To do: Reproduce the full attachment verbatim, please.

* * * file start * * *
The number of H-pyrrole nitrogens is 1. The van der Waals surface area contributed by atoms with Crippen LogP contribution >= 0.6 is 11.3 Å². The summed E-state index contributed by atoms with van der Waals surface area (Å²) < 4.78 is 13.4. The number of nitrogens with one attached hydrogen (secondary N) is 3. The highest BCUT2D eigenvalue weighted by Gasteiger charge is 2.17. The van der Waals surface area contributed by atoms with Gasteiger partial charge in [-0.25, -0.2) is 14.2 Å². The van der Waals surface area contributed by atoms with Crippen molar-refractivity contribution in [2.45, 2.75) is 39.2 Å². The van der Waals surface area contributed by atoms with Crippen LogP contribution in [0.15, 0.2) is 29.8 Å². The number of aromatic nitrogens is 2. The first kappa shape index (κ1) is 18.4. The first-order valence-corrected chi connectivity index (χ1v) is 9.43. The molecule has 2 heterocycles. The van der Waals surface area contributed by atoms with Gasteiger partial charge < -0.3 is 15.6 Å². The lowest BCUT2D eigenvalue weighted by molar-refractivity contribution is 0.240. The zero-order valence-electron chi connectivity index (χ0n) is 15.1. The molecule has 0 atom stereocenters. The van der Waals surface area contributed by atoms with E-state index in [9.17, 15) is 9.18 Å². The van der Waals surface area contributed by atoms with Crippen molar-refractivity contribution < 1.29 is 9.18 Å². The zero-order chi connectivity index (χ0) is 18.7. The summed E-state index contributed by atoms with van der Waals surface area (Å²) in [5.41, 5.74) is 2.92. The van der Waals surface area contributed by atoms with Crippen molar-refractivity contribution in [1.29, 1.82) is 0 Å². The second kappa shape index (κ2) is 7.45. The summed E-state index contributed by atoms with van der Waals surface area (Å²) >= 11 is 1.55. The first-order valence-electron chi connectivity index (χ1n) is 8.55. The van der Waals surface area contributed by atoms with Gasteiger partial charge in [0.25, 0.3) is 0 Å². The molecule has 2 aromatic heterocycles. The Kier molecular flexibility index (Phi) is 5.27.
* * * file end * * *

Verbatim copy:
The number of H-pyrrole nitrogens is 1. The van der Waals surface area contributed by atoms with Crippen LogP contribution >= 0.6 is 11.3 Å². The summed E-state index contributed by atoms with van der Waals surface area (Å²) < 4.78 is 13.4. The number of nitrogens with one attached hydrogen (secondary N) is 3. The highest BCUT2D eigenvalue weighted by Gasteiger charge is 2.17. The van der Waals surface area contributed by atoms with Gasteiger partial charge in [-0.25, -0.2) is 14.2 Å². The van der Waals surface area contributed by atoms with Crippen molar-refractivity contribution in [2.45, 2.75) is 39.2 Å². The van der Waals surface area contributed by atoms with Crippen LogP contribution in [0.15, 0.2) is 29.8 Å². The number of aromatic nitrogens is 2. The first kappa shape index (κ1) is 18.4. The first-order valence-corrected chi connectivity index (χ1v) is 9.43. The molecule has 2 heterocycles. The van der Waals surface area contributed by atoms with Gasteiger partial charge < -0.3 is 15.6 Å². The lowest BCUT2D eigenvalue weighted by molar-refractivity contribution is 0.240. The zero-order valence-electron chi connectivity index (χ0n) is 15.1. The molecule has 0 atom stereocenters. The van der Waals surface area contributed by atoms with E-state index in [9.17, 15) is 9.18 Å². The van der Waals surface area contributed by atoms with Crippen molar-refractivity contribution < 1.29 is 9.18 Å². The zero-order chi connectivity index (χ0) is 18.7. The summed E-state index contributed by atoms with van der Waals surface area (Å²) in [5.41, 5.74) is 2.92. The van der Waals surface area contributed by atoms with Crippen molar-refractivity contribution in [1.29, 1.82) is 0 Å². The second kappa shape index (κ2) is 7.45. The summed E-state index contributed by atoms with van der Waals surface area (Å²) >= 11 is 1.55. The first-order valence-electron chi connectivity index (χ1n) is 8.55. The van der Waals surface area contributed by atoms with Gasteiger partial charge in [0.25, 0.3) is 0 Å². The molecule has 2 aromatic heterocycles. The Kier molecular flexibility index (Phi) is 5.27.